How Small Businesses Become Big Businesses – Part 1


Similar customers have similar motivations and similar needs. If you can identify a particular customer in a particular industry, position, occupation, or situation and then sell your product or service to that customer, you will have learned some- thing vital and important. You will have learned a lot about how to sell to other people who are similar to the customer with whom you have just closed the deal.

Let’s say you make a sale to a person who works in a particular industry. To make that sale, you will have had to learn a great deal about that industry and how it functions. Now you have a knowledge base. Now you can take that same skill and knowledge and turn to another individual in the same industry and capitalize on what you have learned. You can take advantage of your ability to sell in that type of market.

Your knowledge of the way your customer does business is valuable. It can be your stock in trade as a salesperson. The more you know about the functioning of your customer’s industry or field, the easier it is for you to sell to that particular type of customer. You are much more capable of identifying and solving problems or satisfying needs with what you sell.

Specialize in a Particular Industry

A friend of mine joined the life insurance industry in sales some years ago. He concluded very quickly that people who had more money were better prospects than people who had less money. He also saw, of course, that doctors and other medical professionals had a high, consistent, and predictable level of income. Therefore, if he could sell to medical professionals, he could create quite a business for himself.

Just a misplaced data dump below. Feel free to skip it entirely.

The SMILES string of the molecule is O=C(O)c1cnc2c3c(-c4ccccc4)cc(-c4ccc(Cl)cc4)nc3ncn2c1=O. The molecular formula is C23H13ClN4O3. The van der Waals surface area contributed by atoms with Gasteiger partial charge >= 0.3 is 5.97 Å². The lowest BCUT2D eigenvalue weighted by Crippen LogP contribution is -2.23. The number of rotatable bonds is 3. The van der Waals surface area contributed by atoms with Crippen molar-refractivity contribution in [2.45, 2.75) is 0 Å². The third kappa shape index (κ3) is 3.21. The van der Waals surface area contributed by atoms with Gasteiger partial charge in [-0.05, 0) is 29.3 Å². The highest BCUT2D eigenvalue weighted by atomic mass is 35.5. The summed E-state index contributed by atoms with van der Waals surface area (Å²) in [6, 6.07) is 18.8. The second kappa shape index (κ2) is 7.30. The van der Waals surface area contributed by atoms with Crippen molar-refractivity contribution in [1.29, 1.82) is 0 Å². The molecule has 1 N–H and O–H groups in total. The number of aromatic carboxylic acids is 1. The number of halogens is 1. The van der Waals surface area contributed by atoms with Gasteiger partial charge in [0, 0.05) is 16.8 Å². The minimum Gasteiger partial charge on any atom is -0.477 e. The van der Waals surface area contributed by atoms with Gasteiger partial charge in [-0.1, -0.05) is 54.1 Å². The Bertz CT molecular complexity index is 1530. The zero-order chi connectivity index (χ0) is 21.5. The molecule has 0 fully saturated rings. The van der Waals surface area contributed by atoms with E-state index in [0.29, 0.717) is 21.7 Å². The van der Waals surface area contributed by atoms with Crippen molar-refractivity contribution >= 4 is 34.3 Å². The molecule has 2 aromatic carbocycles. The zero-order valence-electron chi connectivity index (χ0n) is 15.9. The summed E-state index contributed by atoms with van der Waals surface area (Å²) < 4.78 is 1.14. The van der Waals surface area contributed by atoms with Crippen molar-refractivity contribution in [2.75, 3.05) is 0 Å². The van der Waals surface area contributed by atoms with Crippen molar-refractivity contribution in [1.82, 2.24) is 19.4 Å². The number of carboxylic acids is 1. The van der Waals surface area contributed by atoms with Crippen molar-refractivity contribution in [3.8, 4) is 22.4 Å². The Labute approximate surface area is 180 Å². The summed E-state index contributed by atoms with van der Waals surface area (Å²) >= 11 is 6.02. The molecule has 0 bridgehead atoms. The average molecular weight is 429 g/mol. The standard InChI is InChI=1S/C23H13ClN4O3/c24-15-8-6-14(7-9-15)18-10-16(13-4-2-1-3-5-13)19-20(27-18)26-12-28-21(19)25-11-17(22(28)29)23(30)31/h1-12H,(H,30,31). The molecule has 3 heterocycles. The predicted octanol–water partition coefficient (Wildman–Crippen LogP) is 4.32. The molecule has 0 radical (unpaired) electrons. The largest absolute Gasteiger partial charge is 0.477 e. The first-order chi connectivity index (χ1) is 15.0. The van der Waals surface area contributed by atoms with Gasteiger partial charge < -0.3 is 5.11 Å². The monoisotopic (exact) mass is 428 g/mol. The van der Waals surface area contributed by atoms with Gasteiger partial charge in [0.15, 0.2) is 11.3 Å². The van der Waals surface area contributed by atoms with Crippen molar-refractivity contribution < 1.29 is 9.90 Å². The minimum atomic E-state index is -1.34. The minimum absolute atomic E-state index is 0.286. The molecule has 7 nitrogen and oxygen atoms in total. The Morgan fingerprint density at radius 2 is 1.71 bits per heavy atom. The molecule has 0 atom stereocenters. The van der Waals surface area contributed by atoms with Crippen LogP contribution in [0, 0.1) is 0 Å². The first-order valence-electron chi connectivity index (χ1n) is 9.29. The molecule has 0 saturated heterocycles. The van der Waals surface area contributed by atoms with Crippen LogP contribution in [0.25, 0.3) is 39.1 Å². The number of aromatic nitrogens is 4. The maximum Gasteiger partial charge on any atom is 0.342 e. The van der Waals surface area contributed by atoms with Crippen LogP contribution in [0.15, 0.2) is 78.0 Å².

But instead of calling doctors and dentists out of the yellow pages, he began a detailed research project that ultimately took two years to complete. He learned everything he could about the way medical professionals structure their finances. He read books and attended medical conventions. He interviewed countless medical professionals and talked to other people who had medical professionals as clients.

Eventually he was asked to speak on financial planning to groups of doctors. Soon he came to be recognized as a financial planning and insurance expert for people who were earning their living in one of the medical professions.

As his reputation for expertise in this area spread, business began to flow to him like a river. He was successful because he had used the twin ideas of first seeking out an opportunity area, and then exploiting it to the full by becoming an expert in that area. He didn’t stop when he identified a market. He followed through to find the best way to reach that market.

People always want to buy from the experts. Customers always want to deal with the individuals and organizations they feel are the best in the industry. When you focus on becoming an expert in a particular field, more and more people in that field will want to do business with you.